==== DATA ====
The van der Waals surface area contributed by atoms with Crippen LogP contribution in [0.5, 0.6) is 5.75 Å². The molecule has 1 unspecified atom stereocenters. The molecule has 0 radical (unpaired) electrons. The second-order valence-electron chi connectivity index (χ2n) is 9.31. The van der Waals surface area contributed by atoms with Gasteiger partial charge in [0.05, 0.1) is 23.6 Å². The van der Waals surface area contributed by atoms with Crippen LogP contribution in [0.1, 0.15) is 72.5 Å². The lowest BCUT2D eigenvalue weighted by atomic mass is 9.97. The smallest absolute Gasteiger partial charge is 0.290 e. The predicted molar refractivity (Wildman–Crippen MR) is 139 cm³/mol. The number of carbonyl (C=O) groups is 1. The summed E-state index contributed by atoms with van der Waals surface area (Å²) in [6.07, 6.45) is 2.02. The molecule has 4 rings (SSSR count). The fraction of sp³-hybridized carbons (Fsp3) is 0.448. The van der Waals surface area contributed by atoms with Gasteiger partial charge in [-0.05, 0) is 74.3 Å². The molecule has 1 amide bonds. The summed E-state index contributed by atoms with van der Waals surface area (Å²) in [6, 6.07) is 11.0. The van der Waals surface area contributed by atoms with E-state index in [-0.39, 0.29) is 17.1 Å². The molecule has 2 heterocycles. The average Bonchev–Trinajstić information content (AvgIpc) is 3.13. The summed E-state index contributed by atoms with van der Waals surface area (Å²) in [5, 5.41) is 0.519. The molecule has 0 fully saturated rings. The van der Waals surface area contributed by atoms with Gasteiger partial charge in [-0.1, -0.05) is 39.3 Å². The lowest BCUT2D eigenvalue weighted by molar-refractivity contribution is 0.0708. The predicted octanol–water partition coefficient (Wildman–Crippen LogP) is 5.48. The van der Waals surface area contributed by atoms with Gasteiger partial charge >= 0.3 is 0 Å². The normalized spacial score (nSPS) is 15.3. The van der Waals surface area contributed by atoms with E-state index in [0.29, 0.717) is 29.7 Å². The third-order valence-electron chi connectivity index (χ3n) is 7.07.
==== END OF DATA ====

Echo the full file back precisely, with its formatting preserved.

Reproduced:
The van der Waals surface area contributed by atoms with Crippen LogP contribution in [0.5, 0.6) is 5.75 Å². The molecule has 1 unspecified atom stereocenters. The molecule has 0 radical (unpaired) electrons. The second-order valence-electron chi connectivity index (χ2n) is 9.31. The van der Waals surface area contributed by atoms with Gasteiger partial charge in [0.05, 0.1) is 23.6 Å². The van der Waals surface area contributed by atoms with Crippen LogP contribution in [0.1, 0.15) is 72.5 Å². The lowest BCUT2D eigenvalue weighted by atomic mass is 9.97. The smallest absolute Gasteiger partial charge is 0.290 e. The predicted molar refractivity (Wildman–Crippen MR) is 139 cm³/mol. The number of carbonyl (C=O) groups is 1. The summed E-state index contributed by atoms with van der Waals surface area (Å²) in [6.07, 6.45) is 2.02. The molecule has 4 rings (SSSR count). The fraction of sp³-hybridized carbons (Fsp3) is 0.448. The van der Waals surface area contributed by atoms with Gasteiger partial charge in [-0.05, 0) is 74.3 Å². The molecule has 1 amide bonds. The summed E-state index contributed by atoms with van der Waals surface area (Å²) in [6, 6.07) is 11.0. The van der Waals surface area contributed by atoms with E-state index in [-0.39, 0.29) is 17.1 Å². The molecule has 2 heterocycles. The average Bonchev–Trinajstić information content (AvgIpc) is 3.13. The summed E-state index contributed by atoms with van der Waals surface area (Å²) in [5, 5.41) is 0.519. The molecule has 0 fully saturated rings. The van der Waals surface area contributed by atoms with Gasteiger partial charge in [-0.1, -0.05) is 39.3 Å². The lowest BCUT2D eigenvalue weighted by molar-refractivity contribution is 0.0708. The predicted octanol–water partition coefficient (Wildman–Crippen LogP) is 5.48. The van der Waals surface area contributed by atoms with Gasteiger partial charge >= 0.3 is 0 Å². The normalized spacial score (nSPS) is 15.3. The van der Waals surface area contributed by atoms with E-state index in [0.29, 0.717) is 29.7 Å². The third-order valence-electron chi connectivity index (χ3n) is 7.07.